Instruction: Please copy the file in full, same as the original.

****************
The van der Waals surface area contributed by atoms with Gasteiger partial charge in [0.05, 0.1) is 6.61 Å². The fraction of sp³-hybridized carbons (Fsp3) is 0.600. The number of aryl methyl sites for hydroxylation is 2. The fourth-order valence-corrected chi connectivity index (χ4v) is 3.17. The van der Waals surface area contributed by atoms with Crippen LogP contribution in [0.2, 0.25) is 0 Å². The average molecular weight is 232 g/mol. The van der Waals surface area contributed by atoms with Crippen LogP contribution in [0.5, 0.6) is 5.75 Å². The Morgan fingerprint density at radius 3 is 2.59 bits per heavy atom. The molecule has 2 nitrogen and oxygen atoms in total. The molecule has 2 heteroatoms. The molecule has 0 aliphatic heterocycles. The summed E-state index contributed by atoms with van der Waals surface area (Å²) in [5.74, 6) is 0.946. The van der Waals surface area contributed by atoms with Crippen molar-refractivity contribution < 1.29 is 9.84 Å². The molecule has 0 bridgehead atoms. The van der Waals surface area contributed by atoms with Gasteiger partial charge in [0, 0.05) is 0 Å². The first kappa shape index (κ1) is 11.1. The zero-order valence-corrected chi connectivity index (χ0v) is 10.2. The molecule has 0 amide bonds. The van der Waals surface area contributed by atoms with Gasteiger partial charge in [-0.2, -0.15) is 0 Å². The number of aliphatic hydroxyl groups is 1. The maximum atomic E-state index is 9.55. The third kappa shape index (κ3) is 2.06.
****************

The van der Waals surface area contributed by atoms with Gasteiger partial charge in [0.05, 0.1) is 6.61 Å². The fraction of sp³-hybridized carbons (Fsp3) is 0.600. The number of aryl methyl sites for hydroxylation is 2. The fourth-order valence-corrected chi connectivity index (χ4v) is 3.17. The van der Waals surface area contributed by atoms with Crippen LogP contribution in [0.2, 0.25) is 0 Å². The average molecular weight is 232 g/mol. The van der Waals surface area contributed by atoms with Crippen LogP contribution in [0.5, 0.6) is 5.75 Å². The Morgan fingerprint density at radius 3 is 2.59 bits per heavy atom. The molecule has 2 nitrogen and oxygen atoms in total. The molecule has 2 heteroatoms. The molecule has 0 aliphatic heterocycles. The summed E-state index contributed by atoms with van der Waals surface area (Å²) in [5.74, 6) is 0.946. The van der Waals surface area contributed by atoms with Crippen molar-refractivity contribution < 1.29 is 9.84 Å². The molecule has 0 bridgehead atoms. The van der Waals surface area contributed by atoms with Gasteiger partial charge in [0, 0.05) is 0 Å². The first kappa shape index (κ1) is 11.1. The zero-order valence-corrected chi connectivity index (χ0v) is 10.2. The molecule has 0 amide bonds. The van der Waals surface area contributed by atoms with Gasteiger partial charge in [-0.2, -0.15) is 0 Å². The number of aliphatic hydroxyl groups is 1. The maximum atomic E-state index is 9.55. The third kappa shape index (κ3) is 2.06.